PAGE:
The next time you give the stink eye to that guy who spills beer on you at a Rockies game, you probably won't be thinking about the evolutionary advantage of your gaze. But according to a new study in an ongoing research program by University of Colorado Boulder scientist Daniel Lee, eye expressions actually serve advantageous evolutionary functions.
Notes Lee, "Our latest paper concludes that visual sensitivity for an expresser conveys mental sensitivity to a receiver" — which is essentially a science-y way of saying that when you give a stink eye or express some other emotional state through your eyes, "others perceive [you] as having mental states of sensitivity." The notion that you can glean someone's emotional state through their eyes may seem simple at first, but Lee's research is actually part of a series of rigorous studies with large scientific implications.
Lee's been conducting research since 2008, alongside mentor Adam Anderson. An early study they conducted looked at the correlations between fear and disgust and sensory functions. (The sight of their participants making scared or grossed-out faces while being measured in an optometrist's lab was probably entertaining enough to validate the entire project.) They concluded that when someone experiences fear, for instance, their eyes widen, which increases sensitivity to light, while on the opposite end, sensory apertures for light and smell sensitivity would close when experiencing disgust. Each of these reactions has an advantage: When you're fearful, greater sensitivity to light and other sensory information might provide useful data in a dangerous situation, while the stench of rotten tomatoes just might make you wish you'd never had a sense of smell to begin with.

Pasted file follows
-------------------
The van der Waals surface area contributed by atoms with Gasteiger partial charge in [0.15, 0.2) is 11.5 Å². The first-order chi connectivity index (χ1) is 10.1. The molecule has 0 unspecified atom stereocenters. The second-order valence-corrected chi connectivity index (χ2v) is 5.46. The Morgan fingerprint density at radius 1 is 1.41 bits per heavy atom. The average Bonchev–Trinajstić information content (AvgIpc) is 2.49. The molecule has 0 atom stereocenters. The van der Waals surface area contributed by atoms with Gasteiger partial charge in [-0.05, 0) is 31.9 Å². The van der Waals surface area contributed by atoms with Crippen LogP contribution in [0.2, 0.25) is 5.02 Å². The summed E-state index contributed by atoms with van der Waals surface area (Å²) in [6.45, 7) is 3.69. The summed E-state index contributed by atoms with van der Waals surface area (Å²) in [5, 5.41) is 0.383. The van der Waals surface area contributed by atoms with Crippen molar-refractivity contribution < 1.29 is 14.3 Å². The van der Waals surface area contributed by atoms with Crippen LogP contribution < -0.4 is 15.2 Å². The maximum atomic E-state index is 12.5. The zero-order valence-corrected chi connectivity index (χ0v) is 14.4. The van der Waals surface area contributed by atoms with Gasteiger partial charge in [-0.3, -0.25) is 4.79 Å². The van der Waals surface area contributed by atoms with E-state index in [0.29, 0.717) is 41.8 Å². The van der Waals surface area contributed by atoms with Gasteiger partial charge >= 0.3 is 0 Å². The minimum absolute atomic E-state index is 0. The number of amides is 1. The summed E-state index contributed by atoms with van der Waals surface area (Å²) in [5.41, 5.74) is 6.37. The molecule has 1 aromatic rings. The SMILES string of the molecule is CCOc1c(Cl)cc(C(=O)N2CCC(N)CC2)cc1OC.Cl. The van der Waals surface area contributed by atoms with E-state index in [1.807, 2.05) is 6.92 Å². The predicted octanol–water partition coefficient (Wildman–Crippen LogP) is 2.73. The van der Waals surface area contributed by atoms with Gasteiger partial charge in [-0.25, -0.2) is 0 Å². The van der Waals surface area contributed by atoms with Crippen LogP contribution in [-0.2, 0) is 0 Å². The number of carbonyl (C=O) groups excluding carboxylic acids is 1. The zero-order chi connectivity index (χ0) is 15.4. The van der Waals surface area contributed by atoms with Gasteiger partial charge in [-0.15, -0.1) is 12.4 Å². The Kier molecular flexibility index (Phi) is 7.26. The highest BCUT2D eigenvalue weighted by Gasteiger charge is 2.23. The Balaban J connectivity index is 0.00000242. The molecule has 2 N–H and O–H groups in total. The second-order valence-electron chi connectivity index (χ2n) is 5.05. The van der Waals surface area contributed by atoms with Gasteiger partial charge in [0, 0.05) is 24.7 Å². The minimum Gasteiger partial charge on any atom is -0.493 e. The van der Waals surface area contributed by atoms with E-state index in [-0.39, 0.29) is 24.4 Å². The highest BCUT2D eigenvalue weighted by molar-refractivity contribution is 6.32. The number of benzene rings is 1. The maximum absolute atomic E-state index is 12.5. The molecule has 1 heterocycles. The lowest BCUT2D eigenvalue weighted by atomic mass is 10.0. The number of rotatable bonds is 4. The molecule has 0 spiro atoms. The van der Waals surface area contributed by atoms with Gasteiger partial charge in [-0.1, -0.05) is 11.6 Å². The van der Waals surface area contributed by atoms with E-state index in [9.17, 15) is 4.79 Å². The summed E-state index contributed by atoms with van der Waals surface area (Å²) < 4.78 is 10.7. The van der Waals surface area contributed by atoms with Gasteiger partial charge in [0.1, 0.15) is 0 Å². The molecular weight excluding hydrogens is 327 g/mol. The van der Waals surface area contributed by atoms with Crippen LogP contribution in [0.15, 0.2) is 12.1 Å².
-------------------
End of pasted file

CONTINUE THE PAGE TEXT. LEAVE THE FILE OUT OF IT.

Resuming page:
A later study took this idea a step further and determined that human eyes had evolved in a unique way "to translate gaze signals," says Lee. Having a large area of white sclera (a trait that is unique among primates) in comparison to relatively small irises actually provides a distinguishing contrast that helps us signal to others. "We are capitalizing on the morphology of our eyes," says Lee. "If our eye whites were black, widening or squinting our eyes wouldn't convey a better signal." In other words, humans evolved unique methods of communicating simply through ocular expression.
Lee and Anderson's latest paper arrived at the conclusion that not only do eyes communicate signals, but they can convey complex mental states between an expresser and a receiver. When you make a "visually discriminant face" (one of suspicion or contempt — yes, the the stink eye), an observer can distinguish "mental discrimination," Lee says. That means we can communicate very intricate states of emotion through our eyes, often without even realizing it. So when your mother says she can tell when you're lying, you'd better believe it: She's probably looking at your eyes.
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This research also helps explain why people can often recognize the emotional state of someone from a completely different culture or part of the world through facial expression, even though there are apparently 370,000,000,000,000,000 different facial expressions that people can make. "The fact that similarity [of expression] exists in this number suggests that there has to be some kind of reasonable origin that we can trace," says Lee.
In the future, Lee imagines that research like this may help those who have difficulty understanding social cues. If there is some guiding rule to facial expression, maybe we could teach a "grammar of the eyes," he says. There's also a possibility that companies might find a way to use computerized expression-reading to maximize consumer satisfaction and profit.
"A camera at Walmart might be able to read a customer's face and determine if they are pleased or displeased," Lee says, with a laugh.
Cue the stink eye.